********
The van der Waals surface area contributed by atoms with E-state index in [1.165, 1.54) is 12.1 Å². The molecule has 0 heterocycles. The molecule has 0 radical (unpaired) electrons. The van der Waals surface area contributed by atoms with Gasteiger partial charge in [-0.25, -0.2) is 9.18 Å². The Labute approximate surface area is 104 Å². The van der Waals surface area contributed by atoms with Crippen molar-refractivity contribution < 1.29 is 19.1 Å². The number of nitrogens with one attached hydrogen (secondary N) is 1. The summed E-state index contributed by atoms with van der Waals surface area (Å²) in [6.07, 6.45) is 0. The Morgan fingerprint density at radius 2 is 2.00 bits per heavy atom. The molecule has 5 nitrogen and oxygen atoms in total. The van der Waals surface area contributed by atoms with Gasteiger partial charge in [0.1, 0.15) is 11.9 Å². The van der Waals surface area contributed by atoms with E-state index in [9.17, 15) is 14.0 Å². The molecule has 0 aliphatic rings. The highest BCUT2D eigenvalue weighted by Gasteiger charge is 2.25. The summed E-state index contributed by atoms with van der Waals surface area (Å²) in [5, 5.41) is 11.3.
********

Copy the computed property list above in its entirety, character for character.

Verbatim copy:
The van der Waals surface area contributed by atoms with E-state index in [1.165, 1.54) is 12.1 Å². The molecule has 0 heterocycles. The molecule has 0 radical (unpaired) electrons. The van der Waals surface area contributed by atoms with Gasteiger partial charge in [-0.25, -0.2) is 9.18 Å². The Labute approximate surface area is 104 Å². The van der Waals surface area contributed by atoms with Crippen molar-refractivity contribution < 1.29 is 19.1 Å². The number of nitrogens with one attached hydrogen (secondary N) is 1. The summed E-state index contributed by atoms with van der Waals surface area (Å²) in [6.07, 6.45) is 0. The Morgan fingerprint density at radius 2 is 2.00 bits per heavy atom. The molecule has 5 nitrogen and oxygen atoms in total. The van der Waals surface area contributed by atoms with Gasteiger partial charge in [0.1, 0.15) is 11.9 Å². The van der Waals surface area contributed by atoms with E-state index in [9.17, 15) is 14.0 Å². The molecule has 0 aliphatic rings. The highest BCUT2D eigenvalue weighted by Gasteiger charge is 2.25. The summed E-state index contributed by atoms with van der Waals surface area (Å²) in [5, 5.41) is 11.3.